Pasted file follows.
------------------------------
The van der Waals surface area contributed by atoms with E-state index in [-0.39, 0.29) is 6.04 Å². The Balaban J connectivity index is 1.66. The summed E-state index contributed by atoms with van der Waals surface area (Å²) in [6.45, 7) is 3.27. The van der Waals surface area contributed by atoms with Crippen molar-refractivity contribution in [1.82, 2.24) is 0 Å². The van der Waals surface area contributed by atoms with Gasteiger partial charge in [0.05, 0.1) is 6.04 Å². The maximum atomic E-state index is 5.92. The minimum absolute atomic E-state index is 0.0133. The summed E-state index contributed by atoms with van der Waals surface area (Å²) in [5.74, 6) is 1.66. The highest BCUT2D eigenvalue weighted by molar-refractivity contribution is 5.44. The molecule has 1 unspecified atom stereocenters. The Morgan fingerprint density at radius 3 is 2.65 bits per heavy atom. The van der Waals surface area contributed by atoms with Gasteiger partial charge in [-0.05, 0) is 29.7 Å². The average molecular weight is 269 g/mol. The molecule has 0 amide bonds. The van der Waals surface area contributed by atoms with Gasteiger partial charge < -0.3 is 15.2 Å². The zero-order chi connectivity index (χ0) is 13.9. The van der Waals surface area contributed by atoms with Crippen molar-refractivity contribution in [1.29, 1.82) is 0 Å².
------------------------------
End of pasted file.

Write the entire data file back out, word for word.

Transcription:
The van der Waals surface area contributed by atoms with E-state index in [-0.39, 0.29) is 6.04 Å². The Balaban J connectivity index is 1.66. The summed E-state index contributed by atoms with van der Waals surface area (Å²) in [6.45, 7) is 3.27. The van der Waals surface area contributed by atoms with Crippen molar-refractivity contribution in [1.82, 2.24) is 0 Å². The van der Waals surface area contributed by atoms with Gasteiger partial charge in [0.05, 0.1) is 6.04 Å². The maximum atomic E-state index is 5.92. The minimum absolute atomic E-state index is 0.0133. The summed E-state index contributed by atoms with van der Waals surface area (Å²) in [5.74, 6) is 1.66. The highest BCUT2D eigenvalue weighted by molar-refractivity contribution is 5.44. The molecule has 1 unspecified atom stereocenters. The Morgan fingerprint density at radius 3 is 2.65 bits per heavy atom. The van der Waals surface area contributed by atoms with Gasteiger partial charge in [-0.05, 0) is 29.7 Å². The average molecular weight is 269 g/mol. The molecule has 0 amide bonds. The van der Waals surface area contributed by atoms with Gasteiger partial charge < -0.3 is 15.2 Å². The zero-order chi connectivity index (χ0) is 13.9. The van der Waals surface area contributed by atoms with Crippen molar-refractivity contribution in [1.29, 1.82) is 0 Å².